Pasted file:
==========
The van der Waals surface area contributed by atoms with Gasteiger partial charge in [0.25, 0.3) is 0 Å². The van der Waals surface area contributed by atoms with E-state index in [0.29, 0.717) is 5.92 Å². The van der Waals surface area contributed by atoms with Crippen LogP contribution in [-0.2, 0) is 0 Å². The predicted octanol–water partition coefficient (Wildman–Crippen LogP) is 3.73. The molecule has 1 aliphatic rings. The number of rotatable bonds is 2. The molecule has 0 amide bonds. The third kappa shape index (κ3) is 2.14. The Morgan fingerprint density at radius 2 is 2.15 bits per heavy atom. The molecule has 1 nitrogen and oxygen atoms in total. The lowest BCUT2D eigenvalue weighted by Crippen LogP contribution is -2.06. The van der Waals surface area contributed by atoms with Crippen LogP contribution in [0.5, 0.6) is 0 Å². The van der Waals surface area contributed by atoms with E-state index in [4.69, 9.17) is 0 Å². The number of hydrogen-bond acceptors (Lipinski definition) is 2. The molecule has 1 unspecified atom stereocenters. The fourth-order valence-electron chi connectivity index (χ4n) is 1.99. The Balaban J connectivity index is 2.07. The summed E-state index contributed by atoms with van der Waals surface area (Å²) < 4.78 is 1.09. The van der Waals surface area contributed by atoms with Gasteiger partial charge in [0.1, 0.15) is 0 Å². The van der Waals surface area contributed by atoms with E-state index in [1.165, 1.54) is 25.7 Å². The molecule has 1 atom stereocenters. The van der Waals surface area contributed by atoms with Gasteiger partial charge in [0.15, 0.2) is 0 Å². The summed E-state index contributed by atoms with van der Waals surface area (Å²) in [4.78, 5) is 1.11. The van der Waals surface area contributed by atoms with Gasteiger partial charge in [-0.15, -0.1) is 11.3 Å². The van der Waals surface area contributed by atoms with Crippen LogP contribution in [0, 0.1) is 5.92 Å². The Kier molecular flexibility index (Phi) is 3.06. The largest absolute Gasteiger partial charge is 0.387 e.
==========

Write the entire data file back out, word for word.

The van der Waals surface area contributed by atoms with Gasteiger partial charge in [0.25, 0.3) is 0 Å². The van der Waals surface area contributed by atoms with E-state index in [0.29, 0.717) is 5.92 Å². The van der Waals surface area contributed by atoms with Crippen LogP contribution in [-0.2, 0) is 0 Å². The predicted octanol–water partition coefficient (Wildman–Crippen LogP) is 3.73. The molecule has 1 aliphatic rings. The number of rotatable bonds is 2. The molecule has 0 amide bonds. The third kappa shape index (κ3) is 2.14. The Morgan fingerprint density at radius 2 is 2.15 bits per heavy atom. The molecule has 1 nitrogen and oxygen atoms in total. The lowest BCUT2D eigenvalue weighted by Crippen LogP contribution is -2.06. The van der Waals surface area contributed by atoms with Crippen LogP contribution in [0.5, 0.6) is 0 Å². The van der Waals surface area contributed by atoms with E-state index in [4.69, 9.17) is 0 Å². The number of hydrogen-bond acceptors (Lipinski definition) is 2. The molecule has 1 unspecified atom stereocenters. The fourth-order valence-electron chi connectivity index (χ4n) is 1.99. The Balaban J connectivity index is 2.07. The summed E-state index contributed by atoms with van der Waals surface area (Å²) < 4.78 is 1.09. The van der Waals surface area contributed by atoms with Gasteiger partial charge in [0.1, 0.15) is 0 Å². The van der Waals surface area contributed by atoms with E-state index in [1.165, 1.54) is 25.7 Å². The molecule has 1 atom stereocenters. The van der Waals surface area contributed by atoms with Gasteiger partial charge in [0.15, 0.2) is 0 Å². The summed E-state index contributed by atoms with van der Waals surface area (Å²) in [4.78, 5) is 1.11. The van der Waals surface area contributed by atoms with Gasteiger partial charge in [-0.15, -0.1) is 11.3 Å². The van der Waals surface area contributed by atoms with Crippen LogP contribution in [0, 0.1) is 5.92 Å². The Kier molecular flexibility index (Phi) is 3.06. The largest absolute Gasteiger partial charge is 0.387 e.